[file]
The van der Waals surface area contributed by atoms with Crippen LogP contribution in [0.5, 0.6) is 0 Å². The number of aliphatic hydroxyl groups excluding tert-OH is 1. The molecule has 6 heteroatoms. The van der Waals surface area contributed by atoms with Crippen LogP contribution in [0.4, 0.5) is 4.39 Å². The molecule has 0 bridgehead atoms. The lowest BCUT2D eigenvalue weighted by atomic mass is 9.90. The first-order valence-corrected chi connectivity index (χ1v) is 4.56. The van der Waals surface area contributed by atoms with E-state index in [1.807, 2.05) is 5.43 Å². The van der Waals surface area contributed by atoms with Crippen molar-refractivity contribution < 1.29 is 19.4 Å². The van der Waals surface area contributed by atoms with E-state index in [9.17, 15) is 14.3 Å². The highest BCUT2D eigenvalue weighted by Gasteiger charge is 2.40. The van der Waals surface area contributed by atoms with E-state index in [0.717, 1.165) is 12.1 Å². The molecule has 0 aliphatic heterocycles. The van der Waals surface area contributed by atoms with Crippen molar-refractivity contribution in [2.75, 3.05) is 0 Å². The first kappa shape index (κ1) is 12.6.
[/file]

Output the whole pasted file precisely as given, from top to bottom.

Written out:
The van der Waals surface area contributed by atoms with Crippen LogP contribution in [0.5, 0.6) is 0 Å². The number of aliphatic hydroxyl groups excluding tert-OH is 1. The molecule has 6 heteroatoms. The van der Waals surface area contributed by atoms with Crippen LogP contribution in [0.4, 0.5) is 4.39 Å². The molecule has 0 bridgehead atoms. The lowest BCUT2D eigenvalue weighted by atomic mass is 9.90. The first-order valence-corrected chi connectivity index (χ1v) is 4.56. The van der Waals surface area contributed by atoms with E-state index in [1.807, 2.05) is 5.43 Å². The van der Waals surface area contributed by atoms with Crippen molar-refractivity contribution < 1.29 is 19.4 Å². The van der Waals surface area contributed by atoms with E-state index in [9.17, 15) is 14.3 Å². The highest BCUT2D eigenvalue weighted by Gasteiger charge is 2.40. The van der Waals surface area contributed by atoms with E-state index in [0.717, 1.165) is 12.1 Å². The molecule has 0 aliphatic heterocycles. The van der Waals surface area contributed by atoms with Crippen molar-refractivity contribution in [2.75, 3.05) is 0 Å². The first kappa shape index (κ1) is 12.6.